The Gospel in Armageddon

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I enjoy watching movies as cultural products in which we relish much that is true, good, and beautiful, while we also discern much that is a fruit of humanity’s corrupt heart.

A case in point of the two streams of falsehood and truth in the same movie is the 1998 blockbuster Armageddon.

Armageddon is an example of the narrative of salvation which is so popular in Hollywood movies. The plot goes like this. An asteroid (a huge mass of rock from outer space, also called a ‘minor planet’), about two-thirds the size of Nigeria, is on its way to hit earth. Portions have already broken off and levelled major cities. But the main thing is still approaching at an incredibly fast rate. If it hits our planet, everything dies – including bacteria.

In typical Hollywood style, America comes to the rescue. The President, the Defense Secretary, NASA – all converge to find a way to deal with the crisis. The best response? Send a team of expert drillers to land on the asteroid before it gets too close. Drill a hole sufficiently deep, insert a thermonuclear bomb, and detonate.

This was the plan. And the drillers were the solution. All the world, from Tokyo to Tunis, looked upon this team of elite drillers to save them from impending destruction. Once again, it was the rise of humanity against a hostile universe which threatened her annihilation.

As I explained in an earlier post, this is Hollywood’s gospel of a secular salvation. It is a theory of deliverance from the ills which plague humanity, without any reference to God or Sin. True, God is sometimes mentioned or referred to in several of these accounts. But he is often more of a cosmic being who stands by with little control over what is happening or a ruthless tyrant who might have contributed to the crisis in the first place because he simply won’t let humanity be. Whichever way he is portrayed, God simply doesn’t matter. Neither does sin or moral guilt. It is man’s world, man’s challenge, and man’s solution. To put it in theological terms, Redemption is from, for, and through humanity.

And so the story often goes.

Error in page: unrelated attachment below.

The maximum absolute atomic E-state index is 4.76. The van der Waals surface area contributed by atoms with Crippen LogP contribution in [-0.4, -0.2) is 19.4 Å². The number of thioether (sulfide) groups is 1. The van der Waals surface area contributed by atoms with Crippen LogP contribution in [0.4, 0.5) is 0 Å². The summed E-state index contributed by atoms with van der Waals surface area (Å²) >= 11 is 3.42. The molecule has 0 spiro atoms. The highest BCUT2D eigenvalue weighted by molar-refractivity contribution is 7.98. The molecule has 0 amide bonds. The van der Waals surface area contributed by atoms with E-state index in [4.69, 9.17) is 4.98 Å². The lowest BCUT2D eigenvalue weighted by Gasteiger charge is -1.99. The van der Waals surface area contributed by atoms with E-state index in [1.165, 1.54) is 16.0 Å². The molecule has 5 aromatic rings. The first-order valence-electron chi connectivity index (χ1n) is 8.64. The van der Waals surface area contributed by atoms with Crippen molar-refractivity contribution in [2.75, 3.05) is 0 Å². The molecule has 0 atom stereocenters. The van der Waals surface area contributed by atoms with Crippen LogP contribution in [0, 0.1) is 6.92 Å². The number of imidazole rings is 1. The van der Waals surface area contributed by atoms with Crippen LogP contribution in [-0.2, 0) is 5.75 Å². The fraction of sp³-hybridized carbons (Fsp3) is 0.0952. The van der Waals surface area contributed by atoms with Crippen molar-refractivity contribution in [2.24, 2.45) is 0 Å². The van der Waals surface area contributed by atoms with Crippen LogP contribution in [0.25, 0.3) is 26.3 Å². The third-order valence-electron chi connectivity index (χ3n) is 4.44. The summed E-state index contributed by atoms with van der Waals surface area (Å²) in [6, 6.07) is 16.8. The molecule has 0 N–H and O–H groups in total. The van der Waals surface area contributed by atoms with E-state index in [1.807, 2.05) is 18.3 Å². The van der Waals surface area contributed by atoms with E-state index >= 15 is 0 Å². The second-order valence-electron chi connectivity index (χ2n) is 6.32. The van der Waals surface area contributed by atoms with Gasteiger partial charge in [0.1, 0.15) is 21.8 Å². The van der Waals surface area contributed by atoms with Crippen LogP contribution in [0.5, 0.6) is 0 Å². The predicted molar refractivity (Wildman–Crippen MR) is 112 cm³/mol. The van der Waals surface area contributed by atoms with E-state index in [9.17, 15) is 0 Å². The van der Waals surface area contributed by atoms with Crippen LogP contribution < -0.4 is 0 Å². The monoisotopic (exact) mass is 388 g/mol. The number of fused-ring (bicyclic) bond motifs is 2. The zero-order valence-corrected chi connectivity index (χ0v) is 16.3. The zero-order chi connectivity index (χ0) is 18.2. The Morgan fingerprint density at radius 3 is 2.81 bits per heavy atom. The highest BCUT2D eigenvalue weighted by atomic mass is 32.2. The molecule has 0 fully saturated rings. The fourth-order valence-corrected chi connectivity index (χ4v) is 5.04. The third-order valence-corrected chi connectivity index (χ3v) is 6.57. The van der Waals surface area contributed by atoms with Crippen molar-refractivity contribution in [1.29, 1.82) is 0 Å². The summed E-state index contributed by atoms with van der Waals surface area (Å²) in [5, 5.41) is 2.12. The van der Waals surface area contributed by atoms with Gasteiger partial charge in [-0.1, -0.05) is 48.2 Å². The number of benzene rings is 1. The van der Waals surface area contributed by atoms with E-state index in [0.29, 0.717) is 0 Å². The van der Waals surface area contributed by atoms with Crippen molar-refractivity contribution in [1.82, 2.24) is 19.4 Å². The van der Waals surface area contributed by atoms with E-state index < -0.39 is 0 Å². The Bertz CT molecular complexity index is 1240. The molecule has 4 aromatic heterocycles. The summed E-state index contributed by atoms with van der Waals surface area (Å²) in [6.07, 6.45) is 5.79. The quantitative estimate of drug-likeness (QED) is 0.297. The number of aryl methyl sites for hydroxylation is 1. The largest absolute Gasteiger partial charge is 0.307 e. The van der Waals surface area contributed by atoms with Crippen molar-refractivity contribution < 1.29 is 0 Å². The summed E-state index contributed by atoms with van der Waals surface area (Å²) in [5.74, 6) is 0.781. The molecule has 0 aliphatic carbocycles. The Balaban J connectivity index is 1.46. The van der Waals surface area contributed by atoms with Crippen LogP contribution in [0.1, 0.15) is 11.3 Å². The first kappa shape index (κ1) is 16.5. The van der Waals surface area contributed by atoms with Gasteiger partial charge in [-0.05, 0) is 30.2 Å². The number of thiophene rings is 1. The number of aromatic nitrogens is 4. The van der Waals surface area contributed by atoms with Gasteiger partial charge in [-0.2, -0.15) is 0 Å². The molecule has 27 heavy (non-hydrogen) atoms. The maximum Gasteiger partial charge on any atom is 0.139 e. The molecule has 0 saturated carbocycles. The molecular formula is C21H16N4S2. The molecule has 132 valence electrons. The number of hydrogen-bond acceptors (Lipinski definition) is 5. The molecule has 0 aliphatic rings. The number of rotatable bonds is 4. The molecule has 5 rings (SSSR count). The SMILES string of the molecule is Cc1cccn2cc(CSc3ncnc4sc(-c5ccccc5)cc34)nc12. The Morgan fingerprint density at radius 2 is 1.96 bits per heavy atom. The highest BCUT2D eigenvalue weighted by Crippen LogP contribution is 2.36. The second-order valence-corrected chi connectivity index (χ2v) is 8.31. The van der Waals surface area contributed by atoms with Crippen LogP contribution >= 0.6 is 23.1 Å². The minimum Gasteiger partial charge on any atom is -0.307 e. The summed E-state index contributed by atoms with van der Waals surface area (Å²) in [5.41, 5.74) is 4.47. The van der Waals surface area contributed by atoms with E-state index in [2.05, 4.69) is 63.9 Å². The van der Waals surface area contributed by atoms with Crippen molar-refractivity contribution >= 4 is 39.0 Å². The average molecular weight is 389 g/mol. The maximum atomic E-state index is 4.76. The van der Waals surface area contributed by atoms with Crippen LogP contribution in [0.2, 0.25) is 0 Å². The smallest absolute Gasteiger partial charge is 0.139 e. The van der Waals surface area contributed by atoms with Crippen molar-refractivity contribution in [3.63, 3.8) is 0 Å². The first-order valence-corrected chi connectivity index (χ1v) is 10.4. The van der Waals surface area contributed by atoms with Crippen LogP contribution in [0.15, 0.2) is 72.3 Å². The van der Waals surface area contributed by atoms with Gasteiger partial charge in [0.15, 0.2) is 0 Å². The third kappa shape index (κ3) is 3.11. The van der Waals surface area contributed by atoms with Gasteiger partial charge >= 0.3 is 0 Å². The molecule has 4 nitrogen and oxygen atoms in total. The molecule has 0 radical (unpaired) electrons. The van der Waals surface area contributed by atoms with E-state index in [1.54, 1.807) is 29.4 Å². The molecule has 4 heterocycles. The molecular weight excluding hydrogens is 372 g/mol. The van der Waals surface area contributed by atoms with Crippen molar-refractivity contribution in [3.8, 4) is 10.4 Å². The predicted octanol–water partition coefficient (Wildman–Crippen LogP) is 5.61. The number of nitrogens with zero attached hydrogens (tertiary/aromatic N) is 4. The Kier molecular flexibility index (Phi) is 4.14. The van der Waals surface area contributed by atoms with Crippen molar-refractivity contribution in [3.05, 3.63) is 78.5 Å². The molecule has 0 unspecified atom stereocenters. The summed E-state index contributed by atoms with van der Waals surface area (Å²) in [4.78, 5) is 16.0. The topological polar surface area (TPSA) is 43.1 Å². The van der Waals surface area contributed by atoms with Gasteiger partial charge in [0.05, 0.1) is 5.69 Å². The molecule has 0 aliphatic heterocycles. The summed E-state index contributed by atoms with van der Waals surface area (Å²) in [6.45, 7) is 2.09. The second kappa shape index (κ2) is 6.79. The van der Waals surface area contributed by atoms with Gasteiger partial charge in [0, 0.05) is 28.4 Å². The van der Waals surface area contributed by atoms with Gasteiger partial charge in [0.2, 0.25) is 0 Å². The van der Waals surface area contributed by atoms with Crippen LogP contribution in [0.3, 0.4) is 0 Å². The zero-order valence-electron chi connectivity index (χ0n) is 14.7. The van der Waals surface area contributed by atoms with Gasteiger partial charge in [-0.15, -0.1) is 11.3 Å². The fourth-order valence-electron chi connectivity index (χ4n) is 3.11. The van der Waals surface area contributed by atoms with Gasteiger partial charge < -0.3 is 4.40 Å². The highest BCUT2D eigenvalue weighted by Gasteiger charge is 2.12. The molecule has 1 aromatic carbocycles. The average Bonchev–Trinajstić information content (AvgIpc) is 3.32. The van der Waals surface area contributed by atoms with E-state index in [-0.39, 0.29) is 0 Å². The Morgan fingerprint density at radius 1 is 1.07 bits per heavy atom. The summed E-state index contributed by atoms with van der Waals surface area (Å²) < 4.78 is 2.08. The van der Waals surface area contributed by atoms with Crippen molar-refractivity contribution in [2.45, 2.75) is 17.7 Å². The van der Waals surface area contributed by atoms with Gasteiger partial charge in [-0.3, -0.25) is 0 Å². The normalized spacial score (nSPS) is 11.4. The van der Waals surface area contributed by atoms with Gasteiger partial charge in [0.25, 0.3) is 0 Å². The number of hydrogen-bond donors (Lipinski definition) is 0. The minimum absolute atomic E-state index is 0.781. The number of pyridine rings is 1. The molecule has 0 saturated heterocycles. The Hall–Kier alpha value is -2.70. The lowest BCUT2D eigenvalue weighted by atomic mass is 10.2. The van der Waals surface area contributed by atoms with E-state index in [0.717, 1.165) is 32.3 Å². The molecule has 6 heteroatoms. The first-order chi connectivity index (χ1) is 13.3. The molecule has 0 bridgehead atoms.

However, like we often discern in our fallen world, God’s grace often shines in some of the least expected places. In a cinematic ode to human skill, ingenuity, and planning, the message of the cross still speaks, howbeit in a whisper. For at the crucial moment, after the bomb had been buried in the drilled crater, the crew discovered that the detonator for the bomb was damaged. Meaning? If their mission was not to fail, if their precious universe for which they had come this far was not to perish, someone would have to stay behind and detonate the bomb manually. Someone would have to lay down his life for the world. Although they initially decided who would stay behind via a ballot, it was through an act of sacrifice that the task was eventually carried out. A father sacrificed himself for the good and comfort of his daughter, and ultimately for the peace and safety of the world.

So while the political and technological powers had devised their plans and perfected their strategy, it took the lever of sacrificial love to shift disaster into safety. It took the death of a man for the world to live.

How powerfully this speaks of Christ and his death on the cross! When we were yet sinners, deserving and expecting not the chance collision of an asteroid, but the moral, holy, and just wrath of our Creator, that same God stepped in as our substitute. He bore our sins in his own body on the tree. And through faith in Him, we can be saved from much more than galactic annihilation; we can be saved from alienation, guilt, and death.

The hope for our world does not lie in the steel and concrete complexes of our world; it was displayed on a wooden cross centuries ago when a King sacrificed himself for his subjects, and a God chose to die for his creation.

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